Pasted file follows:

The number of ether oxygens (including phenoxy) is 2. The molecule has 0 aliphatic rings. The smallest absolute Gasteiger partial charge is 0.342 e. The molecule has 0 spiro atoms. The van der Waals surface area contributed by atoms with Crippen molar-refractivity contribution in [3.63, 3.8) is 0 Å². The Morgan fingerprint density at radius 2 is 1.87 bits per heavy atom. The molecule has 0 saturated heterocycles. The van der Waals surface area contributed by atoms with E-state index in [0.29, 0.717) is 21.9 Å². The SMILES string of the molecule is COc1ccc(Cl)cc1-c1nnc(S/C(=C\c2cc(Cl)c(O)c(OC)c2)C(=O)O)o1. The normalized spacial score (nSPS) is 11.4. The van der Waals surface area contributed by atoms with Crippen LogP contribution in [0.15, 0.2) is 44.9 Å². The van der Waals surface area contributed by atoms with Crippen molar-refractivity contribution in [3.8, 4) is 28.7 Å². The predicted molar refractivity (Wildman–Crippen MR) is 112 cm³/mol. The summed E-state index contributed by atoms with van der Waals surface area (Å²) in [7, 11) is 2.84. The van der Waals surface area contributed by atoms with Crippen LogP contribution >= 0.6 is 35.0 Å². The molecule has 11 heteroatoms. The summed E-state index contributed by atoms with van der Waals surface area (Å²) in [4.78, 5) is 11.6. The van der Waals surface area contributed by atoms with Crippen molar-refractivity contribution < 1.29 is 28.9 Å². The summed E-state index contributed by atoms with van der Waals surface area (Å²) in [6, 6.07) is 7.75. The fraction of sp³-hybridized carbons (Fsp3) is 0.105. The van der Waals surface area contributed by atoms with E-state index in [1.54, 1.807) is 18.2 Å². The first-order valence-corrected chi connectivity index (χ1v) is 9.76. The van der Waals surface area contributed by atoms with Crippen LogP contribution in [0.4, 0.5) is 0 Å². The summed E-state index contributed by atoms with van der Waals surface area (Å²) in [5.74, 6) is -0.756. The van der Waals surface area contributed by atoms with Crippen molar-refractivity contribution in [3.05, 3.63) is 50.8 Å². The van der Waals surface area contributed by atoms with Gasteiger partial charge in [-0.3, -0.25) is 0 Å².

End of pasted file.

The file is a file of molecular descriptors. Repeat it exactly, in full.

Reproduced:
The number of ether oxygens (including phenoxy) is 2. The molecule has 0 aliphatic rings. The smallest absolute Gasteiger partial charge is 0.342 e. The molecule has 0 spiro atoms. The van der Waals surface area contributed by atoms with Crippen molar-refractivity contribution in [3.63, 3.8) is 0 Å². The Morgan fingerprint density at radius 2 is 1.87 bits per heavy atom. The molecule has 0 saturated heterocycles. The van der Waals surface area contributed by atoms with E-state index in [0.29, 0.717) is 21.9 Å². The SMILES string of the molecule is COc1ccc(Cl)cc1-c1nnc(S/C(=C\c2cc(Cl)c(O)c(OC)c2)C(=O)O)o1. The normalized spacial score (nSPS) is 11.4. The van der Waals surface area contributed by atoms with Crippen LogP contribution in [0.15, 0.2) is 44.9 Å². The van der Waals surface area contributed by atoms with Crippen molar-refractivity contribution in [3.8, 4) is 28.7 Å². The predicted molar refractivity (Wildman–Crippen MR) is 112 cm³/mol. The summed E-state index contributed by atoms with van der Waals surface area (Å²) in [7, 11) is 2.84. The van der Waals surface area contributed by atoms with Crippen LogP contribution >= 0.6 is 35.0 Å². The molecule has 11 heteroatoms. The summed E-state index contributed by atoms with van der Waals surface area (Å²) in [4.78, 5) is 11.6. The van der Waals surface area contributed by atoms with Crippen molar-refractivity contribution < 1.29 is 28.9 Å². The summed E-state index contributed by atoms with van der Waals surface area (Å²) in [6, 6.07) is 7.75. The fraction of sp³-hybridized carbons (Fsp3) is 0.105. The van der Waals surface area contributed by atoms with E-state index in [1.54, 1.807) is 18.2 Å². The first-order valence-corrected chi connectivity index (χ1v) is 9.76. The van der Waals surface area contributed by atoms with Crippen LogP contribution in [0.4, 0.5) is 0 Å². The summed E-state index contributed by atoms with van der Waals surface area (Å²) in [5.74, 6) is -0.756. The van der Waals surface area contributed by atoms with Crippen molar-refractivity contribution in [3.05, 3.63) is 50.8 Å². The van der Waals surface area contributed by atoms with Gasteiger partial charge in [-0.3, -0.25) is 0 Å².